TRUMBULL CO. Commissioners to set bid plans for food at jail
The county purchasing director also will seek bids for food for the juvenile detention center.
By PEGGY SINKOVICHand STEPHEN SIFF
VINDICATOR TRUMBULL STAFF
WARREN -- Trumbull County commissioners are expected to approve seeking bids not only for groceries used at the county jail, a $112,000 bill so far this year, but also separate bids for milk and bread.
A contract to provide jail food has never been put out for competitive bidding.
Neither Austintown Dairy, which supplies the jail milk, nor Nickles Bakery, which supplies the bread, has contracts with the facility.
Each does more than $15,000 worth of business a year, the level at which competitive bidding is generally required by law.
With the same resolution, commissioners also are expected to direct Anthony Carson Jr., county purchasing director, to prepare to seek bids for food for the juvenile detention center.
The juvenile center uses several vendors, none of whom got the business through competitive bidding. The total annual bill for food at the juvenile detention center is about $80,000.
"I know it is going to be a 3-0 vote," said Commissioner Joseph Angelo Jr. "I don't see any controversy at all."
Commissioner Michael O'Brien has been off work ill and could not be reached. Commissioner James Tsagaris did not return calls.
Angelo said the county prosecutor advised him and Tsagaris that a food vender could not be selected based on an informal comparison of prices.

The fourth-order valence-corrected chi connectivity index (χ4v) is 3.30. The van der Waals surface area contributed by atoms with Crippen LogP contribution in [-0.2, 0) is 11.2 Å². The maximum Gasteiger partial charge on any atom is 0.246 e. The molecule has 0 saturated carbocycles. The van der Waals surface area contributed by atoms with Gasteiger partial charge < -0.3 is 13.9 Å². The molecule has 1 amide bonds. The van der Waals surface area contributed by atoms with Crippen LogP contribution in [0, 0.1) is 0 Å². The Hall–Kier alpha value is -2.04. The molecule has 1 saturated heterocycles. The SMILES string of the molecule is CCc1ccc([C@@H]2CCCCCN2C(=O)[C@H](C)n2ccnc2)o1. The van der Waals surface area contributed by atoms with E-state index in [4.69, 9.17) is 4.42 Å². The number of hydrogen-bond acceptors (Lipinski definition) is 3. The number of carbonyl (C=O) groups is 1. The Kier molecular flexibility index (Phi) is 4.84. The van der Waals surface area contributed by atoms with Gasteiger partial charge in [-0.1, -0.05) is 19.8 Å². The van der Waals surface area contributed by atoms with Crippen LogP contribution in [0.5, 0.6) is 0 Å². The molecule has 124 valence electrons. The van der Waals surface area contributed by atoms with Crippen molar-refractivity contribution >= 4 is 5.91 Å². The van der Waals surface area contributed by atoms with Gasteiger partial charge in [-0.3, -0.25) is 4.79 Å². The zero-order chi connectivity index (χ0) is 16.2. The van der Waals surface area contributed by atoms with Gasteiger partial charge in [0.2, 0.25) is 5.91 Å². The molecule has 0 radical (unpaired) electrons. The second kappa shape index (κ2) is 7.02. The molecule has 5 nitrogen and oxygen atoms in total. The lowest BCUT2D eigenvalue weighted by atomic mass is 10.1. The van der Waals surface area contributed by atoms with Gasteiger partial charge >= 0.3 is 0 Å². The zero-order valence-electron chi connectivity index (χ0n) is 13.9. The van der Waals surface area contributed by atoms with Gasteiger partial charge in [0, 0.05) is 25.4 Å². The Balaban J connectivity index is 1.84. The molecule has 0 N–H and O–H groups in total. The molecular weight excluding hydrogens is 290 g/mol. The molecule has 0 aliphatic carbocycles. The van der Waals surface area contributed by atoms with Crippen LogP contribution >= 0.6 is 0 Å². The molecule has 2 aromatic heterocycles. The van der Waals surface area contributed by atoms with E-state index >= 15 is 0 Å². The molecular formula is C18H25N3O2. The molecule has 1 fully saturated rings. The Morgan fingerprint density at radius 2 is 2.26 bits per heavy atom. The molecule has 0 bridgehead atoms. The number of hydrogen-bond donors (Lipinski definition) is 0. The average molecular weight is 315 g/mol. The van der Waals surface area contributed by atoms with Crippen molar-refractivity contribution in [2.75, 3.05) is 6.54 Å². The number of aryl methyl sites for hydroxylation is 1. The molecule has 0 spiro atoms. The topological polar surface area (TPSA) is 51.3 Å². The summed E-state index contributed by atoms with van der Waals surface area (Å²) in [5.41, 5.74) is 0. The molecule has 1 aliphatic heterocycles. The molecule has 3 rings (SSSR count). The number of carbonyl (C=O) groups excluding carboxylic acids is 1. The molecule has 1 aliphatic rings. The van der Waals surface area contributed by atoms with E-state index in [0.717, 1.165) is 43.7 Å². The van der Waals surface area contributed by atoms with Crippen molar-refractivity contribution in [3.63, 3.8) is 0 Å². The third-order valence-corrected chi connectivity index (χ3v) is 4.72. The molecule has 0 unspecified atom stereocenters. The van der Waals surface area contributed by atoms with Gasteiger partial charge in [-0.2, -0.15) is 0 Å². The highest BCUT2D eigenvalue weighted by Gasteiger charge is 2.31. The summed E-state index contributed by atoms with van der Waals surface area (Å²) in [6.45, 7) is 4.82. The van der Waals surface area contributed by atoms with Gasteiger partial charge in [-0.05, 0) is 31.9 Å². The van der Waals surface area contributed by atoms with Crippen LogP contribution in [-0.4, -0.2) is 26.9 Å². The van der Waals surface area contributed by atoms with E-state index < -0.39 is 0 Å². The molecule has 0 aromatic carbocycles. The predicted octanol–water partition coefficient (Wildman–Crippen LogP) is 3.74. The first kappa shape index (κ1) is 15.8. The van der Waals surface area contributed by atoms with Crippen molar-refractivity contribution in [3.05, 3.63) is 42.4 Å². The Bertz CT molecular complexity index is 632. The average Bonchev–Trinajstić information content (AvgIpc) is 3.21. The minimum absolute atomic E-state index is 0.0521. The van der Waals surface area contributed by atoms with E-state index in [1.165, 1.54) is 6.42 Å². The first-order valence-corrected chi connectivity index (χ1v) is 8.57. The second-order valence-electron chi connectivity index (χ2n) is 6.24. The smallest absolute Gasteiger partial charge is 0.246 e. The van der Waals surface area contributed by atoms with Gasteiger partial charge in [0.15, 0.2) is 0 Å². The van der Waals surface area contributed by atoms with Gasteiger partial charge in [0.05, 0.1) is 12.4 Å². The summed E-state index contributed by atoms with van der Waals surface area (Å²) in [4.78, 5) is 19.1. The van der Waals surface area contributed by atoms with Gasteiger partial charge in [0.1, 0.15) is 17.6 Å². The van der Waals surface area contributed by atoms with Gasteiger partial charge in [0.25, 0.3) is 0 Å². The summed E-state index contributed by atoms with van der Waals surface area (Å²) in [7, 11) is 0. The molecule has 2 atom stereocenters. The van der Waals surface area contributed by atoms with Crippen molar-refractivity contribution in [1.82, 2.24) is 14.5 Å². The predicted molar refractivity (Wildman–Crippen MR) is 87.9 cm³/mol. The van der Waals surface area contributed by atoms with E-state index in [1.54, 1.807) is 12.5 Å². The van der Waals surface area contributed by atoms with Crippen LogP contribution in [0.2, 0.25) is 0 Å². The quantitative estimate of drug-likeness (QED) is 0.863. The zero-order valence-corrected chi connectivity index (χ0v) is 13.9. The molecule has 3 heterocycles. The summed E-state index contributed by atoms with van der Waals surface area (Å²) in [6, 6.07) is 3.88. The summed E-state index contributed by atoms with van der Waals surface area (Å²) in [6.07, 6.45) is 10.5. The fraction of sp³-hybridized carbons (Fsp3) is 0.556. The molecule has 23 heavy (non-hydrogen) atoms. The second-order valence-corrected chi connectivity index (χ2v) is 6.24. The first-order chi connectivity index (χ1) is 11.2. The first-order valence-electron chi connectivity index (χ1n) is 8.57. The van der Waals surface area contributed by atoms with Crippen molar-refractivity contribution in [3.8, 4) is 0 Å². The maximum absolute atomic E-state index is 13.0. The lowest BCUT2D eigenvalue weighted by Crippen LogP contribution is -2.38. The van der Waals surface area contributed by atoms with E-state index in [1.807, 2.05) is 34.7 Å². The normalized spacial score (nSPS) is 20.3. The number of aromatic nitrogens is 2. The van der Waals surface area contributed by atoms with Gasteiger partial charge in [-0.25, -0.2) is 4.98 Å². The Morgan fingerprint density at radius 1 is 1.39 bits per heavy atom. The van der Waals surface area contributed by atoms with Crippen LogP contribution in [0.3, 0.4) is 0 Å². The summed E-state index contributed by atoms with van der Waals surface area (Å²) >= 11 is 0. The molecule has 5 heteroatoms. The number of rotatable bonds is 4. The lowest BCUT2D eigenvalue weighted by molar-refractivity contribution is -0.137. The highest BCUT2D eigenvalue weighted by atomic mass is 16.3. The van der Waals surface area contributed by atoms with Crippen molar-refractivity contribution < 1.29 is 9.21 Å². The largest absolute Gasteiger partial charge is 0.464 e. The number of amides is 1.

The move to put the food out to bid was suggested by Sheriff Thomas Altiere after he learned last week that Carson and Tsagaris gave Acme Steak Co. a $16,000-a-month account selling food to the jail without going through the required bidding process.
Judge Pamela Rintala, presiding judge over the juvenile detention center, said she did not believe food for her facility needed to be bid out. She said she planned to discuss the detention center's food needs with the commissioners.
"We have specific needs here that I want to make sure are met," Judge Rintala said. "We have to purchase fresh fruit and vegetables."
In October, the county jail began buying most its groceries from Acme Steak Co. after Carson and Tsagaris gave the Youngstown company a chance to beat the price of then-supplier Sysco Corp.
Acme undercut Sysco's prices on many items, typically by a few cents on the crate, said Crystal Lapinski, head of the jail's kitchen staff.
If a contract had been put out for bid, companies' price lists would be sealed until bids are opened.
Food costs from the primary vender dropped from $21,000 a month with Sysco to $16,000 a month now, but the reason has little to do with Acme, Lapinski said.
Under orders from her superiors to cut meal costs, Lapinski orders less expensive products: canned vegetables gave way to frozen ones; orange juice was replaced by drink mix and sliced turkey ham replaced burritos and chicken patties.
"If I told Sysco they had to bring the food cost down, I'm sure they would have," Lapinski said. "It was a $16,000 account, they don't want to lose that."
Commissioners also will vote to advertise for sealed bids for janitorial supplies.
A six-month contract with W.J. Service expires Sept. 18.